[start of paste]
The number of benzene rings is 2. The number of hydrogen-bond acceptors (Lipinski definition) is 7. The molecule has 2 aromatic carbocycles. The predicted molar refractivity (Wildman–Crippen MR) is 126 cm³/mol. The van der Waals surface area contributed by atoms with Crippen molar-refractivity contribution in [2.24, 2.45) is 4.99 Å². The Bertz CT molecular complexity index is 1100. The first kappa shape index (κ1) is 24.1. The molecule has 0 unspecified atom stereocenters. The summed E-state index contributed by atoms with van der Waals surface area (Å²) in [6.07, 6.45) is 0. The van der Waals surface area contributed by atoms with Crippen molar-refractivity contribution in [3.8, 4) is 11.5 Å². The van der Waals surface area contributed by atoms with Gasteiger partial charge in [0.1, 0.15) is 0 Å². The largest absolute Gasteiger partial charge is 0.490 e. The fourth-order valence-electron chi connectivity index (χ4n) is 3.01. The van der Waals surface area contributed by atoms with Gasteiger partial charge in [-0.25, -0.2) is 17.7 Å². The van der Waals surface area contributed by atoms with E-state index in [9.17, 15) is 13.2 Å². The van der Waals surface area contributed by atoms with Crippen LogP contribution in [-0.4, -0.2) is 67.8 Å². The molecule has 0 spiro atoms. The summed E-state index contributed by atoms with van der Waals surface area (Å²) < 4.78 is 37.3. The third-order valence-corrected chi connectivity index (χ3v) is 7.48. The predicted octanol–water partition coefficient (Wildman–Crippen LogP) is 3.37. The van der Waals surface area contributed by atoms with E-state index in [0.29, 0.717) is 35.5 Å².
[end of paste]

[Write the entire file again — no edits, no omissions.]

The number of benzene rings is 2. The number of hydrogen-bond acceptors (Lipinski definition) is 7. The molecule has 2 aromatic carbocycles. The predicted molar refractivity (Wildman–Crippen MR) is 126 cm³/mol. The van der Waals surface area contributed by atoms with Crippen molar-refractivity contribution in [2.24, 2.45) is 4.99 Å². The Bertz CT molecular complexity index is 1100. The first kappa shape index (κ1) is 24.1. The molecule has 0 unspecified atom stereocenters. The summed E-state index contributed by atoms with van der Waals surface area (Å²) in [6.07, 6.45) is 0. The van der Waals surface area contributed by atoms with Crippen molar-refractivity contribution in [3.8, 4) is 11.5 Å². The van der Waals surface area contributed by atoms with Gasteiger partial charge in [0.1, 0.15) is 0 Å². The largest absolute Gasteiger partial charge is 0.490 e. The fourth-order valence-electron chi connectivity index (χ4n) is 3.01. The van der Waals surface area contributed by atoms with Gasteiger partial charge in [-0.25, -0.2) is 17.7 Å². The van der Waals surface area contributed by atoms with E-state index in [9.17, 15) is 13.2 Å². The van der Waals surface area contributed by atoms with Crippen LogP contribution in [-0.4, -0.2) is 67.8 Å². The molecule has 0 spiro atoms. The summed E-state index contributed by atoms with van der Waals surface area (Å²) < 4.78 is 37.3. The third-order valence-corrected chi connectivity index (χ3v) is 7.48. The predicted octanol–water partition coefficient (Wildman–Crippen LogP) is 3.37. The van der Waals surface area contributed by atoms with E-state index in [0.29, 0.717) is 35.5 Å².